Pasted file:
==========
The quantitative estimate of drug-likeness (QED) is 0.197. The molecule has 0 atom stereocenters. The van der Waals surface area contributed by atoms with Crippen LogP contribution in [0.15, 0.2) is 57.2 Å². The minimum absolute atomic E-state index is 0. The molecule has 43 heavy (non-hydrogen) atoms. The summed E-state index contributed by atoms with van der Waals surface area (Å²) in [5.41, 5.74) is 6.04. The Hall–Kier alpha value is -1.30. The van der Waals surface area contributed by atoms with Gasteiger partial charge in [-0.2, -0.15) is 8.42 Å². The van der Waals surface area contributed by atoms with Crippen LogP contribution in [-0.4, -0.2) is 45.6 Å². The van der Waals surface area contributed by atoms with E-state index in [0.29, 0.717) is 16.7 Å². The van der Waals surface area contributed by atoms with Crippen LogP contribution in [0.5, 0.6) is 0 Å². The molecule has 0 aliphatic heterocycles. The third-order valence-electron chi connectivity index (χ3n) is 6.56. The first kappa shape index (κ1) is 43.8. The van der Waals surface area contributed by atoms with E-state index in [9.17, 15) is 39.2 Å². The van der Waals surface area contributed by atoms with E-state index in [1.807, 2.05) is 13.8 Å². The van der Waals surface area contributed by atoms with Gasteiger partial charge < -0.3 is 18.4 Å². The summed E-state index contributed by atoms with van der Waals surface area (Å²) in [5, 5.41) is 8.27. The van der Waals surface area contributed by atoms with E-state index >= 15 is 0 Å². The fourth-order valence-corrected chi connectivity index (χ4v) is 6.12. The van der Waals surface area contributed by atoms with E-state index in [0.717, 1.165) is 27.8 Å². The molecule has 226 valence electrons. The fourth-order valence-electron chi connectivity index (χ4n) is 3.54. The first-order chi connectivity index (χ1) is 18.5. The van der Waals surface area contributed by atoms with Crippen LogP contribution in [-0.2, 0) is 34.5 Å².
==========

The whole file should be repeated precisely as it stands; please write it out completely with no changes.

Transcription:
The quantitative estimate of drug-likeness (QED) is 0.197. The molecule has 0 atom stereocenters. The van der Waals surface area contributed by atoms with Crippen LogP contribution in [0.15, 0.2) is 57.2 Å². The minimum absolute atomic E-state index is 0. The molecule has 43 heavy (non-hydrogen) atoms. The summed E-state index contributed by atoms with van der Waals surface area (Å²) in [5.41, 5.74) is 6.04. The Hall–Kier alpha value is -1.30. The van der Waals surface area contributed by atoms with Gasteiger partial charge in [-0.2, -0.15) is 8.42 Å². The van der Waals surface area contributed by atoms with Crippen LogP contribution in [-0.4, -0.2) is 45.6 Å². The van der Waals surface area contributed by atoms with E-state index in [0.29, 0.717) is 16.7 Å². The van der Waals surface area contributed by atoms with Crippen LogP contribution in [0.5, 0.6) is 0 Å². The molecule has 0 aliphatic heterocycles. The third-order valence-electron chi connectivity index (χ3n) is 6.56. The first kappa shape index (κ1) is 43.8. The van der Waals surface area contributed by atoms with E-state index in [9.17, 15) is 39.2 Å². The van der Waals surface area contributed by atoms with E-state index in [1.807, 2.05) is 13.8 Å². The van der Waals surface area contributed by atoms with Gasteiger partial charge < -0.3 is 18.4 Å². The summed E-state index contributed by atoms with van der Waals surface area (Å²) in [5, 5.41) is 8.27. The van der Waals surface area contributed by atoms with E-state index >= 15 is 0 Å². The fourth-order valence-corrected chi connectivity index (χ4v) is 6.12. The van der Waals surface area contributed by atoms with E-state index in [0.717, 1.165) is 27.8 Å². The molecule has 226 valence electrons. The fourth-order valence-electron chi connectivity index (χ4n) is 3.54. The first-order chi connectivity index (χ1) is 18.5. The van der Waals surface area contributed by atoms with Crippen LogP contribution in [-0.2, 0) is 34.5 Å².